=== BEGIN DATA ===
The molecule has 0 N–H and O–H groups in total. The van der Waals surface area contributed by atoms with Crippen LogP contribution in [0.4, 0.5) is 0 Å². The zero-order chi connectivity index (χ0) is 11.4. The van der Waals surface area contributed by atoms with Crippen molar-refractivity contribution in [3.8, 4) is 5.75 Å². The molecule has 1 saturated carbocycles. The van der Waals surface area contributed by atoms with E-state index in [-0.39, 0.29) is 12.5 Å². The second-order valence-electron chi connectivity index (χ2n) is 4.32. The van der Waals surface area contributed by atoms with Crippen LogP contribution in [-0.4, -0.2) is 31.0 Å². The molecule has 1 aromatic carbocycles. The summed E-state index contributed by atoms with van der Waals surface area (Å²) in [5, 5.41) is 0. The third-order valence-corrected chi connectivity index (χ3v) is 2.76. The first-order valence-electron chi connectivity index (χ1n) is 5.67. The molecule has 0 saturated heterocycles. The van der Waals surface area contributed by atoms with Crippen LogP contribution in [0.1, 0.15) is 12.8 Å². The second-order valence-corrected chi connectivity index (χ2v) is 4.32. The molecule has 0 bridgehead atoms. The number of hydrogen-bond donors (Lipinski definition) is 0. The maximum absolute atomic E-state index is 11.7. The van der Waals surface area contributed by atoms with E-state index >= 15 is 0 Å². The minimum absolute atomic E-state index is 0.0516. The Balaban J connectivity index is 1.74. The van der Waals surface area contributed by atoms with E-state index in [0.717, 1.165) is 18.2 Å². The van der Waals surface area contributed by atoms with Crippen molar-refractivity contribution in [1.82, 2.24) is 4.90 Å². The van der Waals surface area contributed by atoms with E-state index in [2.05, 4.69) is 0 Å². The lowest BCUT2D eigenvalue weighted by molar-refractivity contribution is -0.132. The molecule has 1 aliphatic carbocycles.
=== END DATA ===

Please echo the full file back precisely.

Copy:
The molecule has 0 N–H and O–H groups in total. The van der Waals surface area contributed by atoms with Crippen LogP contribution in [0.4, 0.5) is 0 Å². The zero-order chi connectivity index (χ0) is 11.4. The van der Waals surface area contributed by atoms with Crippen molar-refractivity contribution in [3.8, 4) is 5.75 Å². The molecule has 1 saturated carbocycles. The van der Waals surface area contributed by atoms with E-state index in [-0.39, 0.29) is 12.5 Å². The second-order valence-electron chi connectivity index (χ2n) is 4.32. The van der Waals surface area contributed by atoms with Crippen LogP contribution in [-0.4, -0.2) is 31.0 Å². The molecule has 1 aromatic carbocycles. The summed E-state index contributed by atoms with van der Waals surface area (Å²) in [5, 5.41) is 0. The third-order valence-corrected chi connectivity index (χ3v) is 2.76. The first-order valence-electron chi connectivity index (χ1n) is 5.67. The molecule has 0 saturated heterocycles. The van der Waals surface area contributed by atoms with Crippen LogP contribution in [0.1, 0.15) is 12.8 Å². The second-order valence-corrected chi connectivity index (χ2v) is 4.32. The molecule has 0 bridgehead atoms. The number of hydrogen-bond donors (Lipinski definition) is 0. The maximum absolute atomic E-state index is 11.7. The van der Waals surface area contributed by atoms with E-state index >= 15 is 0 Å². The minimum absolute atomic E-state index is 0.0516. The Balaban J connectivity index is 1.74. The van der Waals surface area contributed by atoms with E-state index in [0.717, 1.165) is 18.2 Å². The van der Waals surface area contributed by atoms with Crippen molar-refractivity contribution in [1.82, 2.24) is 4.90 Å². The van der Waals surface area contributed by atoms with E-state index in [2.05, 4.69) is 0 Å². The lowest BCUT2D eigenvalue weighted by molar-refractivity contribution is -0.132. The molecule has 1 aliphatic carbocycles.